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Credit Ratings | Peer-Reviewed Research

Extra Credit

Want Reliable Credit Ratings? Improve Reporting.

Based on research by Brian Akins

Want Reliable Credit Ratings? Improve Reporting.

  • When Credit Rating Agencies have access to better financial reporting, there’s greater agreement among agencies and less credit risk uncertainty.
  • After the 1997 implementation of Statement of Financial Accounting Standards, firms that were most affected by the standards had less credit risk uncertainty.
  • While higher quality financial reporting lowers risk uncertainty for all credit reporting agencies, it’s especially important for agencies that rely heavily on publicly available reports.

Credit Rating Agencies (CRAs) help make the economy go ‘round. That’s why investors rely so heavily on CRAs such as Moody’s Investor Service (Moody’s) and Standard and Poor’s (S&P) to let them know how likely their “bet” is to pay them back in a timely fashion — or ever.

So imagine that you’re thinking of investing in a company with a strong credit rating from a top CRA. As you conduct your due diligence, you discover that yet another top CRA has assigned the very same firm a significantly lower credit rating, indicating that it’s more likely to default on its loans.

Not surprisingly, this disagreement between the CRAs introduces a greater uncertainty of risk, which could influence your investment decision. You might decide you need a higher yield, or request any number of other measures to protect yourself from the perceived risk.

Fortunately for would-be investors, Rice Business professor Brian Akins set out to find out what can be done to increase the harmony between CRA ratings. In particular, he wanted to know if improving the financial reporting that CRAs use would lower the risk uncertainty that ensues when they disagree.

To find out, Akins studied data from three major CRAs: Moody’s and S&P — both of which have access to not just public reports but also corporations’ private information — and Egan-Jones Rating Company (EJR), which relies mainly on public reports.

Akins began by trying to see if reporting quality affected disagreement between Moody’s and S&P, since they have access to similar data. As an indicator of reporting quality, Akins used a measure called “debt contracting value of accounting” (DCV), which shows how well a firm’s earnings information predicts a possible rating change. He calculated the DCV for 1,959 bonds representing 875 firms that were rated by both S&P and Moody’s between 1985 and 2008.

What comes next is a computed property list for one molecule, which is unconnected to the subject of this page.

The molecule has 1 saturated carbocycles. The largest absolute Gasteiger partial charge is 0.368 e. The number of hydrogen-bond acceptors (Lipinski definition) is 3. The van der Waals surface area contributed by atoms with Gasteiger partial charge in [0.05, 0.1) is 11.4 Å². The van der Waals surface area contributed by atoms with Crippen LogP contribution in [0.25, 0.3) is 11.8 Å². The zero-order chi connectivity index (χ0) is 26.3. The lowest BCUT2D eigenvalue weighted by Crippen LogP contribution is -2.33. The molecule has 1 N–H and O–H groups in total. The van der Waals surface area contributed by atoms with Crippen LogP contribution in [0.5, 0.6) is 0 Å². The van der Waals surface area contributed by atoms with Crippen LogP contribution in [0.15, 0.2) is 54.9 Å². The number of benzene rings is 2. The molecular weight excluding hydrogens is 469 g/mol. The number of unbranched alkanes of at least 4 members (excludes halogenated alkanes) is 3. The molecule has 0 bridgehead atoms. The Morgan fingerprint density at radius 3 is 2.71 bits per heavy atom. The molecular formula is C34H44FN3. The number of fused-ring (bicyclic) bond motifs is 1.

Next, Akins looked at the default risk that S&P and Moody’s assigned to each of these 1,959 bonds. He found that on average, the higher the DCV — that is, the higher the reporting quality — the more likely the agencies were to agree in their ratings. In other words, better reporting quality was indeed linked to less risk uncertainty.

But what about firms such as EJR, which doesn’t have the luxury of accessing a corporation’s privately available information?

Akins found that for EJR, better reporting quality was even more important. That’s because nearly all of the data the firm uses come from the “publicly available” bucket, so the better the quality of this data, the more aligned its ratings will be with other agencies.

Akins wanted to be sure that reporting quality, and nothing else, was indeed the key variable at play, so he analyzed the level of disagreement among credit ratings before and after a mandatory change was made to accounting standards in 1997. This change, Statement of Financial Accounting Standards (SFAS) 131, is recognized as having improved reporting quality.

What Akins found is that after SFAS 131 was put into effect, the firms most impacted by the standards had far less disagreement on their credit ratings than similar firms less affected by SFAS 131. Consistent with Akins’ earlier findings, better reporting quality meant more consistent ratings.

In short, when CRAs analyze firms that have higher quality reporting to determine their ratings, they’re more likely to agree on those ratings. This, in turn, means less risk uncertainty for investors, who can be more decisive. Because when it comes to investing money, no one likes surprises.

Brian Akins is an Assistant Professor of Accounting at Jones Graduate School of Business at Rice University.

To learn more, please see: Akins, B. (2018). Financial reporting quality and uncertainty about credit risk among the credit ratings agencies. The Accounting Review, 93(4), 1-22.

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